Sid Guttridge wrote:A third of the USSŔ's population consisted of minorities of more or less negotiable loyalties. Thus there was also another way to run many of the captured territories politically.
I agree with the many authors who have pointed out that Ukrainians, Balts, etc. could have been made to join an anti-Bolshevik crusade had the Germans offered them a good alternative vision of their futures.

But I don't follow that line of analysis because it's a case of "Nazis win if they're not Nazis." We don't get Hitler and WW2 absent the psychotic worldview; that worldview is irreconcilable with an attractive offer of quasi-alliance with European Soviet minorities.
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Re: Vulnerability of Soviet population, agriculture, and industry to German occupation

Post by TheMarcksPlan » 21 Aug 2020 09:45

Peter89 wrote:Even in Leningrad, where the situation was arguably the worst, the Soviets did not surrender or revolted against the government / military.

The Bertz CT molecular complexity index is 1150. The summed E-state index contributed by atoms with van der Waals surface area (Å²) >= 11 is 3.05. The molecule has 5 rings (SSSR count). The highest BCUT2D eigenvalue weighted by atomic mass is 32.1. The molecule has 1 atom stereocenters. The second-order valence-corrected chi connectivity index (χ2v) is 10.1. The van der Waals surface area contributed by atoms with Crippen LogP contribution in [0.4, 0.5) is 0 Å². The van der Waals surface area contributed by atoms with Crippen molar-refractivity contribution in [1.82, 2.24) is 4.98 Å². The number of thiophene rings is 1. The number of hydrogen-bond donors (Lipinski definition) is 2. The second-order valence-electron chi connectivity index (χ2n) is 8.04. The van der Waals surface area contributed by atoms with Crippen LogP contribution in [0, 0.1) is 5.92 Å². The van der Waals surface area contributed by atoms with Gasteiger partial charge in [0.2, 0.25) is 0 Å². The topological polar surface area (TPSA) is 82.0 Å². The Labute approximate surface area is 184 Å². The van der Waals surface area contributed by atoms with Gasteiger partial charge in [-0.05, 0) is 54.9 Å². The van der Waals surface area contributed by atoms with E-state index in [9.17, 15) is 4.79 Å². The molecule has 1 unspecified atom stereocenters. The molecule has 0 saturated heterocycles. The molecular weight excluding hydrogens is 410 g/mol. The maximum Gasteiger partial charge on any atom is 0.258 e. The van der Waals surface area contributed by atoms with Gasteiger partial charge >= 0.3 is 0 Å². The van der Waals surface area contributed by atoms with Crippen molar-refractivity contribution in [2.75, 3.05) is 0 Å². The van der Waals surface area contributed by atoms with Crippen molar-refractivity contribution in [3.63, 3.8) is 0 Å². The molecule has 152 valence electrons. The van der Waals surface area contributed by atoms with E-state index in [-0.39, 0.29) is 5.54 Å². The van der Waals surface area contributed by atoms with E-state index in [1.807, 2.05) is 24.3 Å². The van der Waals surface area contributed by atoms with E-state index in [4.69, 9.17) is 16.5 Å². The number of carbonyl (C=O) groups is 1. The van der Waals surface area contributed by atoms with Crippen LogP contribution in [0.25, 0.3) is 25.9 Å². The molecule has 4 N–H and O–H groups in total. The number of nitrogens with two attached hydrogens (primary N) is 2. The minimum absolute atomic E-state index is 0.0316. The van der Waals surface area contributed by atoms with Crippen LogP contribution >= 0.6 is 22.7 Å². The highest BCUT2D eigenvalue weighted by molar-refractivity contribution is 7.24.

That doesn't really address my argument - though I'll concede I haven't spelled it out with great clarity.

Did the peasants of 1916 rebel against the Czar? No. They just stopped sending their food to the cities. The Czarist regime knew what was happening in the countryside, they were just powerless to force 100mil peasants to give them a few more loaves of bread each.

Same with a hypothetical worsening of Soviet food supply: either the NKVD swells to 10mil grain-collectors or there's no way to force millions of peasants to hand over small quantities of grain that, in aggregate, make the difference between collapse and endurance.

Neither is this post a clear explication of my argument, I fear, but what I'm getting at is something more basic: that it's a failure of imagination to believe that Stalin's regime was so all-knowing that compliance/resistance was a matter of Bastille-style revolution or fatalist obedience rather than a range of options that included small-scale, self-interested subversion. If Stalinist regimes were truly able to remove the relevance of self-interested incentives then all liberal economic critiques of it are wrong.

Leningraders weren't food-producers; they couldn't withhold grain. Different material conditions.
Last edited by TheMarcksPlan on 21 Aug 2020 10:02, edited 1 time in total.
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Sid Guttridge
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Re: Vulnerability of Soviet population, agriculture, and industry to German occupation